Avoid the pox: Shingles vaccine readily available

Herpes Zoster (also known as shingles) is caused by same virus that causes chicken pox. When initially infected with chicken pox, most children develop a rash, fever and a cough. These symptoms are generally mild, last for one to two weeks and are ultimately resolved. However, despite the fact that we "get over" the disease, the virus actually lies dormant and "hides" in the nerves around our spinal cord for the rest of our lives.

Shingles is the reactivation of the chicken pox virus. It is estimated that more than 1 million people will get shingles each year in the United States. Most of the patients at risk are over age 60. Nevertheless, shingles can occur in almost any age group. Most people who develop the disease tend to have a weakened immune system, are ill or are suffering from a great deal of stress.

A patient developing shingles may first feel a buzz or an itch on the skin before a rash appears. Once the rash occurs, it will be unilateral (on one side of the body) and may appear as vesicles (fluid-filled bumps) running in a linear fashion. These can be painful, itchy or burning and may persist for days or weeks before resolving. Unfortunately, if not treated, the pain associated with the rash can last a great deal longer than the rash itself. Post-herpetic neuralgia is a result of shingles. Symptoms include severe pain at the site of the rash. The pain usually resolves after several weeks or months, but in some patients may be permanent and debilitating.

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1 in 3 adults in the United States will develop shingles.

The rash associated with shingles can appear up to 14 days after the first symptoms (tingle, itch or buzz) occur. It can affect the eyes, ears and scalp as well, making it more difficult to diagnose.

Shingles is not contagious. But the rash of shingles does contain the chicken pox virus and someone who never had chicken pox could catch it. If you have shingles you therefore should cover the rash when around individuals who have not had chicken pox. Avoid contact with infants and young children until the rash resolves.

The vaccine is recommended by the Centers for Disease Control for people over the age of 60; however those with risk factors who are over 50 might benefit from the vaccine as well.

The vaccine is only about 50 percent effective in preventing shingles, but may decrease the severity and duration for those who do develop the disease.

If treated with medication early (within the first 24 to 72 hours), the symptoms of shingles can be minimized. If you develop a painful rash, visit your doctor as soon as possible.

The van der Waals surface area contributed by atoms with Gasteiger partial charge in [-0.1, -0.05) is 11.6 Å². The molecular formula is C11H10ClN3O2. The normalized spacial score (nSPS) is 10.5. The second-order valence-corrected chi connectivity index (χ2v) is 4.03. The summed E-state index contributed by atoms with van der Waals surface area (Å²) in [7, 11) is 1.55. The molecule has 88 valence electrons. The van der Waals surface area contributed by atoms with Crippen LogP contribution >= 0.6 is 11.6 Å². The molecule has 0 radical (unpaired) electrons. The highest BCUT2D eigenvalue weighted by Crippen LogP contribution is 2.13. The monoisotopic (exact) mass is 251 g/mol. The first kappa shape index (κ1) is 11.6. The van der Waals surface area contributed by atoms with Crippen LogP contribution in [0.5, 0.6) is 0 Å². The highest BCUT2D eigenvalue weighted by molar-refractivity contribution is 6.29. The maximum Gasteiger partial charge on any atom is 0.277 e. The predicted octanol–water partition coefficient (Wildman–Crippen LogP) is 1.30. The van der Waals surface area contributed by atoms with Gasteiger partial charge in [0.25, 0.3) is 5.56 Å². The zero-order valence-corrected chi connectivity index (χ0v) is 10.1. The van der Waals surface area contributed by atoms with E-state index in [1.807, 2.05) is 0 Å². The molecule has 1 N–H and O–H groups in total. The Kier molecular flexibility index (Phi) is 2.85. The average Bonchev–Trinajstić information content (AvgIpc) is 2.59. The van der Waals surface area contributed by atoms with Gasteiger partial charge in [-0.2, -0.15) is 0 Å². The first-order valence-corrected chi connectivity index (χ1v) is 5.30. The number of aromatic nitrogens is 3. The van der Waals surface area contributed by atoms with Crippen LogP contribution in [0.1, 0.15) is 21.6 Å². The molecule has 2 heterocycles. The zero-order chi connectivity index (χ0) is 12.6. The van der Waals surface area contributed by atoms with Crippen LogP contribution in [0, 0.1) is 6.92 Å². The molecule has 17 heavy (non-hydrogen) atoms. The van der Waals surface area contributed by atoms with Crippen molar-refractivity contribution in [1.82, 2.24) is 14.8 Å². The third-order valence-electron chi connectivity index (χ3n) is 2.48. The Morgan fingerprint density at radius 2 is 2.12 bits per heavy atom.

The vaccine is not appropriate for pregnant women, people who already have compromised immune systems (such as patients with AIDS or cancer) or those who are taking chronic steroids or medications which suppress the immune system. In addition, if you are allergic to gelatin or neomycin, you may not be able to receive the vaccination.

Most common side effects from the vaccine are pain, redness or a rash at the site of the injection, headache and fatigue. However, serious reactions such as allergic reactions, shortness of breath and swelling are quite rare.

Even if you have had shingles, you can still receive the shingles vaccine to help prevent future occurrences of the disease.

The vaccine is expensive (around $200). Medicare Part D does cover the cost of the shingles vaccine; however, Medicare Part B does not. Check with your carrier to see if the shot is covered.

Patients who have not had chicken pox are not at risk of developing shingles. However, developing chicken pox as an adult is more dangerous than acquiring the disease as a child. Therefore, patients receiving the shingles vaccine that have never had chicken pox may also benefit as it will confer immunity against the disease. A simple blood test can determine if you have ever had chicken pox.

Some patients who have had shingles describe the pain as excruciating. For these patients, the chronic discomfort adversely affects their quality of life. The shingles vaccine reduces the risk of developing the disease.

Avoid the pox! Visit your physician for more information.

Dr. Michael Schwartz is board certified in internal medicine with a private practice in Darien. For comments or questions, visit his website at www.drmichaelbschwartz.com.